Chasing Rainbows in NCW
With plenty of party sunny skies with passing April showers in the weather forecast for the days ahead, conditions are shaping up to be perfectly ripe for a little rainbow hunting!
Now more often than not, rainbows aren't really something we can search down; the vast majority of them simply appear before our eyes from seemingly out of nowhere.
But these colorful atmospheric phenomena always form due to a simple set of required variables and conditions. So while we might not really ever willfully set out to chase rainbows until they materialize out of thin air, it is possible to put yourself in the correct position to see one.
But let's set that aside for just a bit so we can talk about why it's always great to find and look upon a rainbow.
For thousands of years, people have been assigning a deeper meaning when in the presence of a rainbow.
There are longstanding beliefs associating rainbows with peace, hope, good fortune (like the whole leprechaun and pot of gold thing;-), and new beginnings.
In today's world, the rainbow is also considered highly symbolic of inclusivity and diversity, and is an all-embracing icon of unconditional love and friendship.
Every time I see a rainbow, I am always reminded of a passage from a song by one of those obscure rock bands that my all-consuming eccentric side so readily identifies with.
The song is called Genesis and is performed by a band called Trytan, a Chicago-area act featuring who many consider to be the greatest dead ringer for Rush's Geddy Lee you'll ever hear.
Within the track's closing minutes, part of its finale' includes the lyrics, "Look up at the rainbow. God's promise in the sky."
The line is tied to Revelations 4:3 in the Bible, which reads "Even around the throne of God, there is pictured a majestic rainbow—used to communicate the glory of God."
Even though I am not a follower of Christianity or any other specific orthodoxy, as a deeply spiritual person, these words have always resonated in a very profound way with me. And since it is my belief that even the most devoutly-scientific among us also feel the stirrings of a connection to that which is entirely ineffable when glimpsing a rainbow, I think they pretty much say all that needs to be said; that rainbows are a calling to be thankful for being here to have this experience, no matter what you believe or how you choose to go about it.
Okay, now let's get back to talking about how to find a rainbow.
First of all, like any good recipe, we'll need a list of the proper ingredients. And in the case of rainbows, there's only a few things which are necessary to cook one up...in a manner of speaking ;-)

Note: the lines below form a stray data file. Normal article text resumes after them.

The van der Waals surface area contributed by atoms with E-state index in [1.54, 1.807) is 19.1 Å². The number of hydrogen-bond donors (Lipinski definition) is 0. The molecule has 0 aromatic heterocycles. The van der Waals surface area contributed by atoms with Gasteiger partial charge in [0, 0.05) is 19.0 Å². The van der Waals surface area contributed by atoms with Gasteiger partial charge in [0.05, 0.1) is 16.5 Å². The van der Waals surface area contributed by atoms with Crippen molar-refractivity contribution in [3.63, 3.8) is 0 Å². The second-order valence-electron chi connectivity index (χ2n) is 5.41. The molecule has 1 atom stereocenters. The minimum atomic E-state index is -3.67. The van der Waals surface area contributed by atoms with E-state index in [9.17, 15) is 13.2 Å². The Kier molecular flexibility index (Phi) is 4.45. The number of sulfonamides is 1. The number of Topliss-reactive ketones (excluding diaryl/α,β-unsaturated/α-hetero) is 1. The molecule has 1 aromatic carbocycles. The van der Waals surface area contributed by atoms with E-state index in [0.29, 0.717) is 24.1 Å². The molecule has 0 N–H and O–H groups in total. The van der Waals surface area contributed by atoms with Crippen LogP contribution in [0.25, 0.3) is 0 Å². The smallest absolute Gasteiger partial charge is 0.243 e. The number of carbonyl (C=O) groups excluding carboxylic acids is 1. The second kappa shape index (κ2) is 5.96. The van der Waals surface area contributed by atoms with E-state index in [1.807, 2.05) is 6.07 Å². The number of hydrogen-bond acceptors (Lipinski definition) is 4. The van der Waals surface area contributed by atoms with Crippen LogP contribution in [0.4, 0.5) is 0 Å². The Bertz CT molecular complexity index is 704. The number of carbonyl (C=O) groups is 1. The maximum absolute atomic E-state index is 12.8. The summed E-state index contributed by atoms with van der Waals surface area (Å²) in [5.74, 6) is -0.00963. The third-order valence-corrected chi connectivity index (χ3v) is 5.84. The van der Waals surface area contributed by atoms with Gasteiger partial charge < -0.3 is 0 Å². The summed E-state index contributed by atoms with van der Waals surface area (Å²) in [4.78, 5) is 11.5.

The primary ingredient in a rainbow is right in its name - rain! Actually, falling rain, water spray or virga (a mass of streaking rain appearing to hang under a cloud that evaporates before reaching the ground) to be more precise.
The second thing we need is sunlight, and we need that to be shining directly on the element of precipitation, whatever it might be. We also can't have any clouds or fog between the sunlight and the droplets of hydration.
And the last thing we need could be considered like the temperature we might bake a cake at, in this case it's 42 or lower, as in the big lightbulb in our barometrical Easy-Bake Oven - the sun - must be at an angle that's 42 degrees in elevation or less. You can test this by looking at your own shadow. If it's longer than your actual height, you're good to go!
Alright, we're all set! It's time to go rainbow hunting! That is, whenever the rain is falling and the sun is shining somewhere nearby all at once.
Now let's get inspired by having a look at a few rainbows that I've encountered on my travels right here in North Central Washington!
I found this rainbow on Sagebrush Flats Road between Palisades and Ephrata after a passing thundershower!
For a brief time, I actually lived on the Florida panhandle, and I certainly saw my share of rainbows there! This is a close up of one of them :-)
Wow! Now this one was truly stunning! I captured it coming home from work one early fall day in East Wenatchee around Sterling Middle School. A classic full archer with a faint, 51-degree twin!
Okay, I know the rainbow is about as hazy as the clouds behind it, but this was truly one of the most remarkable atmospheric phenomena I have ever seen! It's called "cupid's arrow", and is extremely rare. It happens whenever horizontal lightning crosses the path of a rainbow and is said to portend of a coming love interest. Sure enough, about a week after seeing this, a friend set me up on a date that went very well indeed!